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There’s Widespread Fear that the Suez Canal could Become the Target of Rushed Deals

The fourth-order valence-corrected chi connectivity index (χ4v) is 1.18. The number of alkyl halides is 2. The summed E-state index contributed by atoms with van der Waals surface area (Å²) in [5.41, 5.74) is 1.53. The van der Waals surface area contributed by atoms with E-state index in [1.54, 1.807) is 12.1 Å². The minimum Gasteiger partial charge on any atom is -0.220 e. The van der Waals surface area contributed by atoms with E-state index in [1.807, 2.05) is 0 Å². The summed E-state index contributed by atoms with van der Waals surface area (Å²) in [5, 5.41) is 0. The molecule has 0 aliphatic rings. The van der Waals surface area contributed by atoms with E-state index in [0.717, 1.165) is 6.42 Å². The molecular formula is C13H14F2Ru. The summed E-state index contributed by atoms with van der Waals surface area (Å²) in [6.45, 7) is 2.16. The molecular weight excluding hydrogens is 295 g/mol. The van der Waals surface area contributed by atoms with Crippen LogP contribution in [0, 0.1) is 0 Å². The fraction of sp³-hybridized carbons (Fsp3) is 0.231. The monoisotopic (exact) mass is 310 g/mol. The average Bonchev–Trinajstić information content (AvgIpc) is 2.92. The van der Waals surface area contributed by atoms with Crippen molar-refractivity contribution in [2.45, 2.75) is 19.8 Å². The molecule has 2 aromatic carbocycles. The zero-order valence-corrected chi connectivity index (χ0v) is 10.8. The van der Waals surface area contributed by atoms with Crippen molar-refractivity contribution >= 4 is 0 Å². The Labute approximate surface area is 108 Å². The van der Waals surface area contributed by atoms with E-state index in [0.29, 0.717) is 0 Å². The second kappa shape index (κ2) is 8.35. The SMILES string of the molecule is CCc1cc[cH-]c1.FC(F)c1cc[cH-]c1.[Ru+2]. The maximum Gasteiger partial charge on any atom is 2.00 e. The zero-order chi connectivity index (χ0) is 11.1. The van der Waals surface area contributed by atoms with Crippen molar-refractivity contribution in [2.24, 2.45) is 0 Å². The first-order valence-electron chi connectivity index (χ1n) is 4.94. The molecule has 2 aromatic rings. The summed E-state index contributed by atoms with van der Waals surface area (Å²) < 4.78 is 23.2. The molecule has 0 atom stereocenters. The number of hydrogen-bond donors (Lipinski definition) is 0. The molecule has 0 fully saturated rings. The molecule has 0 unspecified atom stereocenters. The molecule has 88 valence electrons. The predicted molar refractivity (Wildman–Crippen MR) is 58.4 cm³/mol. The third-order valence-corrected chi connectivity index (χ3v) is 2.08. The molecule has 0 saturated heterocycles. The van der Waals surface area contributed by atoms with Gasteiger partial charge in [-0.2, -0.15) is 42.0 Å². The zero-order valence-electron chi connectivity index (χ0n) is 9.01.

Since its nationalisation in 1956 the Suez Canal has provided Egypt with a rich source of revenue as well as a sense of national pride – but could hard economic times mean that privatisation is now on the cards? Egypt’s economic difficulties are deeply rooted but have escalated since the onset of the coronavirus pandemic in 2020. The Suez Canal is the crown jewel of the Egyptian economy, bringing in a steady stream of income that has withstood wars, pandemics and financial crises. Some 10 to 12 percent of world trade and 10 percent of global oil and gas shipments pass through the 193.3-kilometer channel, generating daily revenues of $21.7 million. If the authorities in Cairo were to shut it down, the disruption to supply chains would trigger a massive inflationary surge. Given the strategic importance of the waterway, the creation of a fund allowing the sale of Suez Canal assets was met with a frosty reception from the Egyptian public and business sector. Selling some port facilities to private or foreign investors would take the country into the uncertain waters of free market economics. Egyptian President Abdel-Fattah El-Sisi is aware of this, but he has no other solution.